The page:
How female-led small businesses can still thrive – from those who’ve done it

open sign, business owner, entrepreneur

The odds may be stacked against them, but that doesn’t mean a female entrepreneur can’t find success in 2020.

Throughout the current global crisis, something has become abundantly clear: that whichever way you look at it, women will statistically come out of this worse off than men. Though less likely to die from COVID-19, 77 per cent of the UK’s frontline workers are female and of the million key workers currently being paid a wage that puts them below the poverty line, 98 per cent are women. According to recent statistics, more than £9.5bn has now been paid out by the government to support over 750,000 businesses, many of which are unable to operate whist the country remains in lockdown. Thanks to the necessary extension of restrictive measures, it is highly likely that a significant proportion of these businesses will have to fold.

Juliet Francis, JFPR, female entrepreneurThe importance of pivoting | Juliet Francis, founder, JFPR

The greatest challenge for many small business owners has been to find a way to ensure their survival once the crisis is over. With huge restrictions on interaction currently in place, they have been forced to rethink. This has involved expanding their offerings and taking their businesses online – something now referred to as ‘pivoting’.

For Juliet Francis, founder of public relations business JFPR, the key was to find ways to ensure the clients who weren’t operating as normal could remain relevant – to both their customers and the media. “Supporting clients through the process of pivoting their messaging and offerings has become a huge part of my day-to-day work now. Through consultation, I have been able to help them stay relevant during this crisis.

“One client, for example, has a very popular aesthetics beauty clinic in Central London which had to close down in accordance with government guidelines, so we decided to focus on a product that is usually only offered to patients for post-treatment care and make it available to the wider population. This has seen huge success in the media and with customers as a standalone consumer product and, in turn, has helped me retain the client.”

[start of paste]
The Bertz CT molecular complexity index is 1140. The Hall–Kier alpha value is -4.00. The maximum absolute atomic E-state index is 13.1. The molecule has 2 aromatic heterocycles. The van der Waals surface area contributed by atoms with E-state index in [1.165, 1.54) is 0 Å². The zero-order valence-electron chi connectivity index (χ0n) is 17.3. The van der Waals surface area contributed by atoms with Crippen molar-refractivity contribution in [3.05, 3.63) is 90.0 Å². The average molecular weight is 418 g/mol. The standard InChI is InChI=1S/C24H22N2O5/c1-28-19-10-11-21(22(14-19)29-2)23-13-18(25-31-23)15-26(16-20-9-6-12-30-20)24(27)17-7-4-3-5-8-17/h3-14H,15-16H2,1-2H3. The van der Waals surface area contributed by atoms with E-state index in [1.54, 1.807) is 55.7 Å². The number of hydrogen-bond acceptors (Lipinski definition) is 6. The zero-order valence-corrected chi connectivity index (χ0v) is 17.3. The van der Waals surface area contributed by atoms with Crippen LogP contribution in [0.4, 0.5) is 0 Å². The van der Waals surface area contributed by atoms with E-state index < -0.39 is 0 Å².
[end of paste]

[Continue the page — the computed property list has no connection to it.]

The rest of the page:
As shown by the businesswomen below one of the key elements of setting up a business is learning to mitigate risk and keep the business going, no matter what obstacles appear along the way. Here, these women share their advice on what all female business owners can learn about keeping their businesses afloat even in the most difficult times.

Larysa Kucak, Cushions and Creations, female entrepreneurDon’t overthink it | Larysa Kucak, Founder of Cushions & Creations

For Larysa Kucak, seamstress and owner of Cushions & Creations, the key has been to not paralyse herself into inaction by overthinking – used to completing large orders that were primarily carried out in her studio, once lockdown started, business as usual had to stop. Instead, she decided to make protective masks that would not only provide her a vital stream of income, but would also help with the crisis support efforts too:

“I was struggling with nothing purposeful to do at home, so when my godmother (who is a nurse) said her department were in desperate need of fabric masks, I made her some. It felt great to have a use again, so I kept it going, selling them to the public in order to also raise the funds to keep going for the hospital. This really kicked off far more than I could have ever expected. I quickly updated my new website and set up a web shop to sell the masks. I’ve been keeping my social media channels updated and also, found that spark that I had lost. I have gone from offering a service to products. While I will return to sewing when it is safe to reopen the studio, I like having this shop on the side and will keep it open, broadening the products that I sell.”

Rather than letting the fear of closure stop her, she used it to branch out into an area she had not tried before. The key, she advises, is to not get overwhelmed by the bigger picture: “Don’t let your worries or thoughts stop you. Just try. Start. Go for it.”

AnYes van Rhijn, founder of The Reinvention MentorGet creative | AnYes van Rhijn, founder of The Reinvention Mentor

As the Central London Regional Director of The Athena Network (a Female Business Network for entrepreneurs and business executives)  and founder of The Reinvention Mentor, AnYes van Rhijn was faced with the challenge of bringing all in-person meetings online. Realising that many of the business owners she supported and mentored would be struggling in the crisis, she also made the quick decision to expand the network’s offerings, ensuring members had access to additional trainings and individual mentoring. Going above and beyond, she found, was what particularly stoked members’ loyalty and appreciation:

“Our members, who now more than ever, were in need of support, have been extremely appreciative of our level of adaptability and the fact that we’ve been doing so much more than just bringing our monthly meetings online. This can be seen by the fact that 99% of the memberships that were due for renewal since COVID have indeed been renewed but also by the fact that I have launched (online) a new group and will be launching another one in a few weeks’ time. Having a clear vision, the right mindset and knowing how to stay intentional and focused is what has helped me face my own challenges and support my Athena members in facing theirs.”